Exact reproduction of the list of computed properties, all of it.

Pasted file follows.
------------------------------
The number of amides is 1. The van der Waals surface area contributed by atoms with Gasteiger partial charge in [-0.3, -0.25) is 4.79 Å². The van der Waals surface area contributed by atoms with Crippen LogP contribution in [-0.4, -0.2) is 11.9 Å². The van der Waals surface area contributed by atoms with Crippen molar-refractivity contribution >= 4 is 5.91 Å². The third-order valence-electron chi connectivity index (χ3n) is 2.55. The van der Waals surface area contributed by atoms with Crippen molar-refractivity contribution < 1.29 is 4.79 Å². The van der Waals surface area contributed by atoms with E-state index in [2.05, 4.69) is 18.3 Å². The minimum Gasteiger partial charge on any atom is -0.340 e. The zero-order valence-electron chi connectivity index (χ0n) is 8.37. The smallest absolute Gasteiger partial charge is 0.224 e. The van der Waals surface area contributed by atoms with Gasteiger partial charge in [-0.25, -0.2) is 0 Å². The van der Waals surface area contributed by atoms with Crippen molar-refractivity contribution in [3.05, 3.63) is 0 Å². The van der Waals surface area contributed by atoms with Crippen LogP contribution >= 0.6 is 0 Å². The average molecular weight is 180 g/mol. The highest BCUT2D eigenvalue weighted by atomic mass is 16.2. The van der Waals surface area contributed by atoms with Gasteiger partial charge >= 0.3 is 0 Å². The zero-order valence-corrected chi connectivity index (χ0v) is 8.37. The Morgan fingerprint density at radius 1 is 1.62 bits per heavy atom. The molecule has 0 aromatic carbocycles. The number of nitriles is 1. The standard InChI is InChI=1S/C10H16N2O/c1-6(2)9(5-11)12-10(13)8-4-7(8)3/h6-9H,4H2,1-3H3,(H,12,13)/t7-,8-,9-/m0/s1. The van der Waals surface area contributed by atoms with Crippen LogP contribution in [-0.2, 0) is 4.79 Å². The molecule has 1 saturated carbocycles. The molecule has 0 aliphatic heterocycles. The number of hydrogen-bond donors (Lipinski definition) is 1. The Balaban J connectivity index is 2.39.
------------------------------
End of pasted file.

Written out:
The number of amides is 1. The van der Waals surface area contributed by atoms with Gasteiger partial charge in [-0.3, -0.25) is 4.79 Å². The van der Waals surface area contributed by atoms with Crippen LogP contribution in [-0.4, -0.2) is 11.9 Å². The van der Waals surface area contributed by atoms with Crippen molar-refractivity contribution >= 4 is 5.91 Å². The third-order valence-electron chi connectivity index (χ3n) is 2.55. The van der Waals surface area contributed by atoms with Crippen molar-refractivity contribution < 1.29 is 4.79 Å². The van der Waals surface area contributed by atoms with E-state index in [2.05, 4.69) is 18.3 Å². The minimum Gasteiger partial charge on any atom is -0.340 e. The zero-order valence-electron chi connectivity index (χ0n) is 8.37. The smallest absolute Gasteiger partial charge is 0.224 e. The van der Waals surface area contributed by atoms with Gasteiger partial charge in [-0.25, -0.2) is 0 Å². The van der Waals surface area contributed by atoms with Crippen molar-refractivity contribution in [3.05, 3.63) is 0 Å². The van der Waals surface area contributed by atoms with Crippen LogP contribution >= 0.6 is 0 Å². The average molecular weight is 180 g/mol. The highest BCUT2D eigenvalue weighted by atomic mass is 16.2. The van der Waals surface area contributed by atoms with Gasteiger partial charge >= 0.3 is 0 Å². The zero-order valence-corrected chi connectivity index (χ0v) is 8.37. The Morgan fingerprint density at radius 1 is 1.62 bits per heavy atom. The molecule has 0 aromatic carbocycles. The number of nitriles is 1. The standard InChI is InChI=1S/C10H16N2O/c1-6(2)9(5-11)12-10(13)8-4-7(8)3/h6-9H,4H2,1-3H3,(H,12,13)/t7-,8-,9-/m0/s1. The van der Waals surface area contributed by atoms with Crippen LogP contribution in [-0.2, 0) is 4.79 Å². The molecule has 1 saturated carbocycles. The molecule has 0 aliphatic heterocycles. The number of hydrogen-bond donors (Lipinski definition) is 1. The Balaban J connectivity index is 2.39.